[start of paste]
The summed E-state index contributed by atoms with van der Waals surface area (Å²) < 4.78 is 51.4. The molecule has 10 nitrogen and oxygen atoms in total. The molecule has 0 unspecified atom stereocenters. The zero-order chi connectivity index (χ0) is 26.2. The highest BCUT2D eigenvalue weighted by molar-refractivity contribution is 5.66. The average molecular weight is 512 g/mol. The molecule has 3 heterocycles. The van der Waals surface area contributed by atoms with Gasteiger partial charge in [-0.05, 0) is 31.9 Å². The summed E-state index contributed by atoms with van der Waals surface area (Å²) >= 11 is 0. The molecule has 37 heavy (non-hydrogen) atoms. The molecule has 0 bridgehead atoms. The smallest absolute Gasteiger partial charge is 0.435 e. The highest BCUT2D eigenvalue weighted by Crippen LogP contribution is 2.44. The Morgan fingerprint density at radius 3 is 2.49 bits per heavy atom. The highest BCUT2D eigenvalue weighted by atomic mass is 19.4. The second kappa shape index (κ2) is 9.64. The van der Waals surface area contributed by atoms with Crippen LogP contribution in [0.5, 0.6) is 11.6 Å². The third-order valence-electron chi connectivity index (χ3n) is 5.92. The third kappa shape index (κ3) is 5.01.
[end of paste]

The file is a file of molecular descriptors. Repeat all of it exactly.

The summed E-state index contributed by atoms with van der Waals surface area (Å²) < 4.78 is 51.4. The molecule has 10 nitrogen and oxygen atoms in total. The molecule has 0 unspecified atom stereocenters. The zero-order chi connectivity index (χ0) is 26.2. The highest BCUT2D eigenvalue weighted by molar-refractivity contribution is 5.66. The average molecular weight is 512 g/mol. The molecule has 3 heterocycles. The van der Waals surface area contributed by atoms with Gasteiger partial charge in [-0.05, 0) is 31.9 Å². The summed E-state index contributed by atoms with van der Waals surface area (Å²) >= 11 is 0. The molecule has 37 heavy (non-hydrogen) atoms. The molecule has 0 bridgehead atoms. The smallest absolute Gasteiger partial charge is 0.435 e. The highest BCUT2D eigenvalue weighted by Crippen LogP contribution is 2.44. The Morgan fingerprint density at radius 3 is 2.49 bits per heavy atom. The highest BCUT2D eigenvalue weighted by atomic mass is 19.4. The second kappa shape index (κ2) is 9.64. The van der Waals surface area contributed by atoms with Crippen LogP contribution in [0.5, 0.6) is 11.6 Å². The third-order valence-electron chi connectivity index (χ3n) is 5.92. The third kappa shape index (κ3) is 5.01.